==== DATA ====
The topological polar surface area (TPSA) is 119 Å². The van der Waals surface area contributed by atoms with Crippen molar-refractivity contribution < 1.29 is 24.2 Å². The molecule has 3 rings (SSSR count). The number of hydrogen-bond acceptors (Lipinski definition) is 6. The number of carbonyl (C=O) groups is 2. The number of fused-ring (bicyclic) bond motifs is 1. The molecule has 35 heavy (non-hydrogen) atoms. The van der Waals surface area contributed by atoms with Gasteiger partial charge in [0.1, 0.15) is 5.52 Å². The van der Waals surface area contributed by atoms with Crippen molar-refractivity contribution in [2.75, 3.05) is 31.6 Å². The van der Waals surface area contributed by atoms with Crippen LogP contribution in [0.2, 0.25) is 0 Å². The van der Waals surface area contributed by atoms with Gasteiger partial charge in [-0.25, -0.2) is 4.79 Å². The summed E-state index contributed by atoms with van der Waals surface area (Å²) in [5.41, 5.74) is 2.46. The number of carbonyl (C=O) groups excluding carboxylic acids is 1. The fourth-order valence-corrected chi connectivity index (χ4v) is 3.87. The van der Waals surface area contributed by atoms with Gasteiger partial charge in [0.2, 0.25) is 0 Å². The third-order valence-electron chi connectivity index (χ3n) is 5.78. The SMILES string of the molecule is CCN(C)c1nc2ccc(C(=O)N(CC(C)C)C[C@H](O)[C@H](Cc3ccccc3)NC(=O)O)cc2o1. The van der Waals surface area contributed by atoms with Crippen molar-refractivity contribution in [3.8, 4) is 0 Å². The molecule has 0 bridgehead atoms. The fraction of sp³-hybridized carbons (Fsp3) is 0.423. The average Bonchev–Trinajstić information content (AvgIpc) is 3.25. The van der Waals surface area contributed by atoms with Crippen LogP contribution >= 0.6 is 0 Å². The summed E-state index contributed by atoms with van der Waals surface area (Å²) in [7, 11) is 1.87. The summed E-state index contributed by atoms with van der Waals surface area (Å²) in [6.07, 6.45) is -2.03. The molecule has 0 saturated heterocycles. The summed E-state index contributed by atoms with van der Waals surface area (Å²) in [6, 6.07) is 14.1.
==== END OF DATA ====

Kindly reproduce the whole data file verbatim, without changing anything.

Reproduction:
The topological polar surface area (TPSA) is 119 Å². The van der Waals surface area contributed by atoms with Crippen molar-refractivity contribution < 1.29 is 24.2 Å². The molecule has 3 rings (SSSR count). The number of hydrogen-bond acceptors (Lipinski definition) is 6. The number of carbonyl (C=O) groups is 2. The number of fused-ring (bicyclic) bond motifs is 1. The molecule has 35 heavy (non-hydrogen) atoms. The van der Waals surface area contributed by atoms with Gasteiger partial charge in [0.1, 0.15) is 5.52 Å². The van der Waals surface area contributed by atoms with Crippen molar-refractivity contribution in [2.75, 3.05) is 31.6 Å². The van der Waals surface area contributed by atoms with Crippen LogP contribution in [0.2, 0.25) is 0 Å². The van der Waals surface area contributed by atoms with Gasteiger partial charge in [-0.25, -0.2) is 4.79 Å². The summed E-state index contributed by atoms with van der Waals surface area (Å²) in [5.41, 5.74) is 2.46. The number of carbonyl (C=O) groups excluding carboxylic acids is 1. The fourth-order valence-corrected chi connectivity index (χ4v) is 3.87. The van der Waals surface area contributed by atoms with Gasteiger partial charge in [0.2, 0.25) is 0 Å². The third-order valence-electron chi connectivity index (χ3n) is 5.78. The SMILES string of the molecule is CCN(C)c1nc2ccc(C(=O)N(CC(C)C)C[C@H](O)[C@H](Cc3ccccc3)NC(=O)O)cc2o1. The van der Waals surface area contributed by atoms with Crippen molar-refractivity contribution in [3.8, 4) is 0 Å². The molecule has 0 bridgehead atoms. The fraction of sp³-hybridized carbons (Fsp3) is 0.423. The average Bonchev–Trinajstić information content (AvgIpc) is 3.25. The van der Waals surface area contributed by atoms with Crippen LogP contribution >= 0.6 is 0 Å². The summed E-state index contributed by atoms with van der Waals surface area (Å²) in [7, 11) is 1.87. The summed E-state index contributed by atoms with van der Waals surface area (Å²) in [6.07, 6.45) is -2.03. The molecule has 0 saturated heterocycles. The summed E-state index contributed by atoms with van der Waals surface area (Å²) in [6, 6.07) is 14.1.